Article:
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Skaldic Poetry of the Scandinavian Middle Ages

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Eil Þdr 3III l. 3

sóknar — of battle


sókn (noun f.; °-ar; -ir): attack, fight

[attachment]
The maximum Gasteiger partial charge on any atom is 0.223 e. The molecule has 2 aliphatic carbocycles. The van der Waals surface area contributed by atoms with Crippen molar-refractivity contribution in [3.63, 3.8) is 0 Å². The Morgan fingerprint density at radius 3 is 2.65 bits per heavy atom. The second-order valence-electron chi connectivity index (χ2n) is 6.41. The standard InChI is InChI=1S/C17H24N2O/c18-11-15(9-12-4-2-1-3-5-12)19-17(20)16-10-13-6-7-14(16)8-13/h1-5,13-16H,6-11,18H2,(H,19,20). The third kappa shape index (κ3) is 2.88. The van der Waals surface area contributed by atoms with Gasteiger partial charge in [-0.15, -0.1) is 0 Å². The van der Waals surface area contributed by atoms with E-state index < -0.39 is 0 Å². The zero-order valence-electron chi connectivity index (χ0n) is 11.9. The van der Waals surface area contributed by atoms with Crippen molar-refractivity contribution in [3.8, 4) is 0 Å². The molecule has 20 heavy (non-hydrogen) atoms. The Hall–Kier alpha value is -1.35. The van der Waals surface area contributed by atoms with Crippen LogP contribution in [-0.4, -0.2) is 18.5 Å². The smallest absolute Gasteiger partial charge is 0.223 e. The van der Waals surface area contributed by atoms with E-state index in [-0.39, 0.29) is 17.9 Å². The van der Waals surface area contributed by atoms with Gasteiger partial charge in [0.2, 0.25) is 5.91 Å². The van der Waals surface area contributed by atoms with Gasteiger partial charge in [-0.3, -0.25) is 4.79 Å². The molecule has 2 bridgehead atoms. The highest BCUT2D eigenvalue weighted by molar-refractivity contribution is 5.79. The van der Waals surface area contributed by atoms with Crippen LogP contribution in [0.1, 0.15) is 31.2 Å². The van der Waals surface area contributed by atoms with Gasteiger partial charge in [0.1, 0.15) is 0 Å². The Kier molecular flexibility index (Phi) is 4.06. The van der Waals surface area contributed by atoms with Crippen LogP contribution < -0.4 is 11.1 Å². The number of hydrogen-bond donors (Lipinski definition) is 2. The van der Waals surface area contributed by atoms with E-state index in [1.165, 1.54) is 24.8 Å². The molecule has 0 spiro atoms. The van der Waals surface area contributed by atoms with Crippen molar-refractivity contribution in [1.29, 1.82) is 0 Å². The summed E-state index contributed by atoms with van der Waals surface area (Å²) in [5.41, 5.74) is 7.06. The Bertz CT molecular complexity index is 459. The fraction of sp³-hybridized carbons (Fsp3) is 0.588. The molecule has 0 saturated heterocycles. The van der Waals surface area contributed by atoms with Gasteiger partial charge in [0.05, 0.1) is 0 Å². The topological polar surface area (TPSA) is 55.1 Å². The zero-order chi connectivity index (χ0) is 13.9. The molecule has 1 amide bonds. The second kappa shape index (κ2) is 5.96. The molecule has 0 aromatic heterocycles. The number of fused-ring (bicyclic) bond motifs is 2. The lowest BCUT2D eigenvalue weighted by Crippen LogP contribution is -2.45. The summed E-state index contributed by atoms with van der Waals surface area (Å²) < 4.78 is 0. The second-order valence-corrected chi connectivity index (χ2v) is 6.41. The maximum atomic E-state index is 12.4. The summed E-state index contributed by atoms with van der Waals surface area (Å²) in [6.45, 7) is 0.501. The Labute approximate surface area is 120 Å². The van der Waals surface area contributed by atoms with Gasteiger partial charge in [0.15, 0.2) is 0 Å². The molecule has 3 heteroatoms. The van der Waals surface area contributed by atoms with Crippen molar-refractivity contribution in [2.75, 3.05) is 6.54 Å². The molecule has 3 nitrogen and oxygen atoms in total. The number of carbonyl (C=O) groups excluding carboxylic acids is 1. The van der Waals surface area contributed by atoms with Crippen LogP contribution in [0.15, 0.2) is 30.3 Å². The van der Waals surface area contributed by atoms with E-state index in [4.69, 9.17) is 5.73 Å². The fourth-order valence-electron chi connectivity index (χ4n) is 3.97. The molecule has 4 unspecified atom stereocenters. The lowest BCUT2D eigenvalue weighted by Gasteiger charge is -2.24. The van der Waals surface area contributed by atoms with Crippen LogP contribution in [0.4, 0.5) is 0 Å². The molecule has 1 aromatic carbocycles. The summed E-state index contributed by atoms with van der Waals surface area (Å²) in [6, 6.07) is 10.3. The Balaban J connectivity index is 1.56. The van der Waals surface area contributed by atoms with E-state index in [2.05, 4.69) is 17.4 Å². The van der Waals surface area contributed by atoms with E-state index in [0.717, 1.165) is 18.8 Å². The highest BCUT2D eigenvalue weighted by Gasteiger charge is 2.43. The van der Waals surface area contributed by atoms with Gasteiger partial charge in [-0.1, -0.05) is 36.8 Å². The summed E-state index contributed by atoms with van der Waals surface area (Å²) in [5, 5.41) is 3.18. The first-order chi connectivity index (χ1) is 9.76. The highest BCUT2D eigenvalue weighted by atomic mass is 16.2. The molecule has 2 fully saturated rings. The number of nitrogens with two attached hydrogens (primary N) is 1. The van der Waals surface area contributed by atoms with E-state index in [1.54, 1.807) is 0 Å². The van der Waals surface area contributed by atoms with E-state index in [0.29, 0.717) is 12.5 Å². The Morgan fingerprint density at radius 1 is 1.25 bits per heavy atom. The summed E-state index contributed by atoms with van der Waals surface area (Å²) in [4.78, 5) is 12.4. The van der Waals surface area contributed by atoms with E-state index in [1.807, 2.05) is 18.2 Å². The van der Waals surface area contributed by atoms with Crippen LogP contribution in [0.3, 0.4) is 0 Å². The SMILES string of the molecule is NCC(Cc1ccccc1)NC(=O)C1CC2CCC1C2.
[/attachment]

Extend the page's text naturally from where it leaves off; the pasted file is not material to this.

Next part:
[3, 4] Rǫgnir galdrs hapts sóknar ‘the Rǫgnir <= Óðinn> of the incantation of the god of battle [= Óðinn > BATTLE > WARRIOR = Þjálfi]’: This warrior-kenning is formed according to the pattern ‘god of battle’, and it expresses ‘battle’ periphrastically as ‘incantation of Óðinn’. For ‘incantation’ as the base-word in battle-kennings, see Meissner 176-7. Almost all eds agree that Rǫgnir must be the base-word of a kenning for Þjálfi, but they construe the kenning with different determinants. Finnur Jónsson (1900b, 378; Skj B) opts for Rǫgnir sóknar ‘Rǫgnir of battle’; Kock (NN §445) proposes the Óðinn-kenning Rǫgnir galdrs ‘Rǫgnir of magic’, which is rejected by Reichardt (1948, 339) on the grounds that Óðinn is out of the question as a companion of Þórr. Reichardt (1948, 339-41) therefore interprets the same kenning as a periphrasis for Loki, much in the same way as Kiil (1956, 101), who expands this supposed Loki-kenning to rǫgnir sagna galdrs ‘leader of the troops of magic’. In the extant Old Norse mythology, there are no connections between Loki and magic incantations, however.



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